in short, Git has already won and expect it to be the biggest source code versioning system in less than two years from now.
  • Re:dead... (Score:2, Interesting)

    by PotatoFarmer (1250696) on Wednesday June 04, 2008 @03:30PM (#23657385)
    I've never used Mercurial before, so I don't know if the comparison fits exactly, but the branch/merge style of development you've described can be done very easily within CVS and SVN. That sort of thing is much cleaner in SVN as you're branching from a base repository revision rather than from a tag that can be moved/reapplied, but it's possible if you're careful in CVS as well. From there, it comes down to personal preference with regard to whatever merge tool you care to use.

    I greatly prefer that style of development myself, as it tends to keep the trunk much cleaner, and allows a code reviewer to concentrate on specific changes in a given branch rather than worrying about the stability of the codebase as a whole. Of course, old branches can be a bitch to merge if you've got really active development, but there's probably no way around that no matter what tools you're using.
  • Re:GIT? (Score:2, Interesting)

    by Anonymous Coward on Wednesday June 04, 2008 @03:57PM (#23657863)
    Debian's popcon agrees with this synopsis.

    Basically, in the first year or so of the "distributed SCM revolution" in 2005, Mercurial was in the lead. However in mid 2006 git passed it by, and took off exponentially. At the moment Mercurial usage is about half that of git. It looks like within a year or so git will pass rcs and soon after that cvs, to become the second most popular scm after svn.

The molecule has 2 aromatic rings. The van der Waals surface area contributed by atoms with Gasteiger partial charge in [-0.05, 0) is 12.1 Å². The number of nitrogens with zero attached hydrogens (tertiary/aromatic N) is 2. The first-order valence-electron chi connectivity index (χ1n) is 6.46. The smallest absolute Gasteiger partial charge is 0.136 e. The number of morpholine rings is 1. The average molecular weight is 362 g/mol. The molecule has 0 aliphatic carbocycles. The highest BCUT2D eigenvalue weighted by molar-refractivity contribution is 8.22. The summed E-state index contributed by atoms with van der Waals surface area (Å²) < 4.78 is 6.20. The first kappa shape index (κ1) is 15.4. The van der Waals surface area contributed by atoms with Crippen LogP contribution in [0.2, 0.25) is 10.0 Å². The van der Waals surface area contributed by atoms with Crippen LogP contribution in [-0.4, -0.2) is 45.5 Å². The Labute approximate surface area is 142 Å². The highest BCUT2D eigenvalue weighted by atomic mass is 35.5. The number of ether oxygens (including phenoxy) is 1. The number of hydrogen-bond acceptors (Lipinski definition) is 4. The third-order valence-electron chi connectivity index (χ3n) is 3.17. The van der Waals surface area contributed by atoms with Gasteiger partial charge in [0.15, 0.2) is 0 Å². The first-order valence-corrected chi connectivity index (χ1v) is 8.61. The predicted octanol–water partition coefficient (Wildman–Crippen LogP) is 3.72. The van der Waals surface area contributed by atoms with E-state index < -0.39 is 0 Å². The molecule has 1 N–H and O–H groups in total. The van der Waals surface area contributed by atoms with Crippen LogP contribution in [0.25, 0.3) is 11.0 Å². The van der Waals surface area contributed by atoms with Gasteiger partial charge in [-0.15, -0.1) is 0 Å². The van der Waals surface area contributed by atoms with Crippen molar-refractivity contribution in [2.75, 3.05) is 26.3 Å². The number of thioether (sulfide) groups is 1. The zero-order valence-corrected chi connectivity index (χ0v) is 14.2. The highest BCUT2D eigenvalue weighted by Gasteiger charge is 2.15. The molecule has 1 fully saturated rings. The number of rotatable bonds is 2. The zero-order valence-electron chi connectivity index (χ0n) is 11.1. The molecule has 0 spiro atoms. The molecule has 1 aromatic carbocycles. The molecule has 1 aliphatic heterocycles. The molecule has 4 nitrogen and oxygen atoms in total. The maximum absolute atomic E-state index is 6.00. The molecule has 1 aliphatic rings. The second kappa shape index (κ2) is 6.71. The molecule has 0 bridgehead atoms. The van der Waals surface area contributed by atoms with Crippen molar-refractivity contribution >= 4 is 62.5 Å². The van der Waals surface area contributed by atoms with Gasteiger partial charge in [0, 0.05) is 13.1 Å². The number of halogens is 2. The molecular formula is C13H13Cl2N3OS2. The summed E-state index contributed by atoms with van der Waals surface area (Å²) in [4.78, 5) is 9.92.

It seems that in general, Mercurial is chosen by comities (Solaris, Mozilla etc.) as it offends the least number of people due to its earlier better windows support. However, in projects run by a single benevolent dictator (like Wine, linux kernel and X.org) git tends to win due to its better technology and the lesser importance of political issues. (The fact that Linus originally wrote git will definitely hold back its usage in non-linux OS's due to politics. I can't see Microsoft using it, for example.)
  • Re:GIT? (Score:1, Interesting)

    by Anonymous Coward on Wednesday June 04, 2008 @04:54PM (#23658865)
    Use quotes for statistics purposes? FAIL!

    To give an example, this will be found with "git tutorial" in quotes:

    "Click here for a git tutorial!"

    However, it's rather clunky english. This sounds much better...

    "Click here for a tutorial on mercurial" ...but won't be found with "mercurial tutorial".

    Statistics != SEO != Adwords
  • Re:dead... (Score:3, Interesting)

    by Jack9 (11421) on Wednesday June 04, 2008 @06:17PM (#23660231)
    Everyone we hire is either already experienced with SVN or picks it up in about 5 minutes. I don't know what the OP is smoking.
  • by bigsmoke (701591) <bigsmoke@gmail.com> on Wednesday June 04, 2008 @06:20PM (#23660281) Homepage Journal

    Contrary to Linux, FreeBSD uses a centralized development methodology which SVN is very well-suited for. (Now, if only they hurry up with the stable release of their merge-tracking, I could say that Subversion is perfect for a centralized development model.)

    Then, there's the obvious licensing issue. GIT is released under the GPL, which, I'd guess, is a little too restrictive for BSD-style people. :P

  • by Lost+Found (844289) on Wednesday June 04, 2008 @06:59PM (#23660891)
    Isn't GCC under the GPL as well? :p